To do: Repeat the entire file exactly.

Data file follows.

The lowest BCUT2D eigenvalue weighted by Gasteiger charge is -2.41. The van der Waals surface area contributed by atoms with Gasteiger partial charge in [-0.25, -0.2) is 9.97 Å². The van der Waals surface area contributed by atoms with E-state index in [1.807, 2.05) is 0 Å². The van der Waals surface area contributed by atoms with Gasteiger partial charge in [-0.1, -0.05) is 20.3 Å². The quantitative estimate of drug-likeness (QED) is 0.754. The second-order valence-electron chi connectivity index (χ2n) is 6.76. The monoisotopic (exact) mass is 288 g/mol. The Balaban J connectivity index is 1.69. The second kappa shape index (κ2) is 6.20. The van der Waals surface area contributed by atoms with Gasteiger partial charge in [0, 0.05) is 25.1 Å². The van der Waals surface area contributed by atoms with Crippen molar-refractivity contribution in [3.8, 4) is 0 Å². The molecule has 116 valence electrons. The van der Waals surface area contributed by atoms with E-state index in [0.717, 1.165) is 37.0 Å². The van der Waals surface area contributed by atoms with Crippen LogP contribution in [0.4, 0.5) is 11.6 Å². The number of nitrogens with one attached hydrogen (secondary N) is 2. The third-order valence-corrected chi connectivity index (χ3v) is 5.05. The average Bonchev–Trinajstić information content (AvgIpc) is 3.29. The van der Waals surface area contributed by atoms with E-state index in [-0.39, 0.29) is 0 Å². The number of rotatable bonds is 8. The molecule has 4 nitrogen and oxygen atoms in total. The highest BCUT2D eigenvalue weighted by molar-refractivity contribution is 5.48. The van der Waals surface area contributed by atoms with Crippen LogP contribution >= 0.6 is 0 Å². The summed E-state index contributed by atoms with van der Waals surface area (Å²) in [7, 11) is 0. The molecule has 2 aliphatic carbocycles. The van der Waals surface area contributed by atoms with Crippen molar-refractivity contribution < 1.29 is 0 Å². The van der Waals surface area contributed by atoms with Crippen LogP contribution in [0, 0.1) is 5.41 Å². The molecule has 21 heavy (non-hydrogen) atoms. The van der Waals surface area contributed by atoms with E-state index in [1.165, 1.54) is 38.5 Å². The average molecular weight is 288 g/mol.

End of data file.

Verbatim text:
The lowest BCUT2D eigenvalue weighted by Gasteiger charge is -2.41. The van der Waals surface area contributed by atoms with Gasteiger partial charge in [-0.25, -0.2) is 9.97 Å². The van der Waals surface area contributed by atoms with E-state index in [1.807, 2.05) is 0 Å². The van der Waals surface area contributed by atoms with Gasteiger partial charge in [-0.1, -0.05) is 20.3 Å². The quantitative estimate of drug-likeness (QED) is 0.754. The second-order valence-electron chi connectivity index (χ2n) is 6.76. The monoisotopic (exact) mass is 288 g/mol. The Balaban J connectivity index is 1.69. The second kappa shape index (κ2) is 6.20. The van der Waals surface area contributed by atoms with Gasteiger partial charge in [0, 0.05) is 25.1 Å². The van der Waals surface area contributed by atoms with Crippen molar-refractivity contribution in [3.8, 4) is 0 Å². The molecule has 116 valence electrons. The van der Waals surface area contributed by atoms with E-state index in [0.717, 1.165) is 37.0 Å². The van der Waals surface area contributed by atoms with Crippen LogP contribution in [0.4, 0.5) is 11.6 Å². The number of nitrogens with one attached hydrogen (secondary N) is 2. The third-order valence-corrected chi connectivity index (χ3v) is 5.05. The average Bonchev–Trinajstić information content (AvgIpc) is 3.29. The van der Waals surface area contributed by atoms with E-state index in [-0.39, 0.29) is 0 Å². The number of rotatable bonds is 8. The molecule has 4 nitrogen and oxygen atoms in total. The highest BCUT2D eigenvalue weighted by molar-refractivity contribution is 5.48. The van der Waals surface area contributed by atoms with Crippen LogP contribution >= 0.6 is 0 Å². The summed E-state index contributed by atoms with van der Waals surface area (Å²) in [7, 11) is 0. The molecule has 2 aliphatic carbocycles. The van der Waals surface area contributed by atoms with Crippen molar-refractivity contribution < 1.29 is 0 Å². The van der Waals surface area contributed by atoms with Crippen LogP contribution in [0, 0.1) is 5.41 Å². The molecule has 21 heavy (non-hydrogen) atoms. The van der Waals surface area contributed by atoms with E-state index in [1.165, 1.54) is 38.5 Å². The average molecular weight is 288 g/mol.